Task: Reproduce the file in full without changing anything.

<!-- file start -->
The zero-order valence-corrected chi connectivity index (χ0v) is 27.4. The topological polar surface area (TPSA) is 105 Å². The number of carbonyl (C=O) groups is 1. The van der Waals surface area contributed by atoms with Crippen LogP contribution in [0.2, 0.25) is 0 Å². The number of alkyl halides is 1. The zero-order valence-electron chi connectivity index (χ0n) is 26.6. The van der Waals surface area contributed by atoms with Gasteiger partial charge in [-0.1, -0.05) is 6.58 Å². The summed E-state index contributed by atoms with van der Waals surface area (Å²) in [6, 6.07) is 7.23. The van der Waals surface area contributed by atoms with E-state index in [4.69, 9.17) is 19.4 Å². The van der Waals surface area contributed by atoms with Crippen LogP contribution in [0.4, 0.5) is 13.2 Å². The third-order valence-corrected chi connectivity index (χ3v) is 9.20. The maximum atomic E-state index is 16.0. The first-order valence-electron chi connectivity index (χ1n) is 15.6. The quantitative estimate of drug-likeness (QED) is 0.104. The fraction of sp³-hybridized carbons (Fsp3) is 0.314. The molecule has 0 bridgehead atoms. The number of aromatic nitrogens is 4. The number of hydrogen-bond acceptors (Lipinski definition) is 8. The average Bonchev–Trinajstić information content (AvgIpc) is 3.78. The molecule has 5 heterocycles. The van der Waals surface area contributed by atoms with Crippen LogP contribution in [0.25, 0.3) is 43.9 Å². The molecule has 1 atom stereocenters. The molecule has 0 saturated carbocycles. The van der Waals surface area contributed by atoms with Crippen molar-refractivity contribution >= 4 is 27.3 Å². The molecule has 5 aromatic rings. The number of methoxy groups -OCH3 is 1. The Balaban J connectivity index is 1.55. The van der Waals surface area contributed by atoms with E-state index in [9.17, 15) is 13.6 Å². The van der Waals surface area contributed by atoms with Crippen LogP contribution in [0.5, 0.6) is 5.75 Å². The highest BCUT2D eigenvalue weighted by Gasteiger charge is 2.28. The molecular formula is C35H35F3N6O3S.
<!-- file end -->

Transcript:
The zero-order valence-corrected chi connectivity index (χ0v) is 27.4. The topological polar surface area (TPSA) is 105 Å². The number of carbonyl (C=O) groups is 1. The van der Waals surface area contributed by atoms with Crippen LogP contribution in [0.2, 0.25) is 0 Å². The number of alkyl halides is 1. The zero-order valence-electron chi connectivity index (χ0n) is 26.6. The van der Waals surface area contributed by atoms with Gasteiger partial charge in [-0.1, -0.05) is 6.58 Å². The summed E-state index contributed by atoms with van der Waals surface area (Å²) in [6, 6.07) is 7.23. The van der Waals surface area contributed by atoms with E-state index in [4.69, 9.17) is 19.4 Å². The van der Waals surface area contributed by atoms with Crippen LogP contribution in [0.4, 0.5) is 13.2 Å². The third-order valence-corrected chi connectivity index (χ3v) is 9.20. The maximum atomic E-state index is 16.0. The first-order valence-electron chi connectivity index (χ1n) is 15.6. The quantitative estimate of drug-likeness (QED) is 0.104. The fraction of sp³-hybridized carbons (Fsp3) is 0.314. The molecule has 0 bridgehead atoms. The number of aromatic nitrogens is 4. The number of hydrogen-bond acceptors (Lipinski definition) is 8. The average Bonchev–Trinajstić information content (AvgIpc) is 3.78. The molecule has 5 heterocycles. The van der Waals surface area contributed by atoms with Crippen LogP contribution in [0.25, 0.3) is 43.9 Å². The molecule has 1 atom stereocenters. The molecule has 0 saturated carbocycles. The van der Waals surface area contributed by atoms with Crippen molar-refractivity contribution >= 4 is 27.3 Å². The molecule has 5 aromatic rings. The number of methoxy groups -OCH3 is 1. The Balaban J connectivity index is 1.55. The van der Waals surface area contributed by atoms with E-state index in [9.17, 15) is 13.6 Å². The van der Waals surface area contributed by atoms with Crippen LogP contribution in [0.5, 0.6) is 5.75 Å². The highest BCUT2D eigenvalue weighted by Gasteiger charge is 2.28. The molecular formula is C35H35F3N6O3S.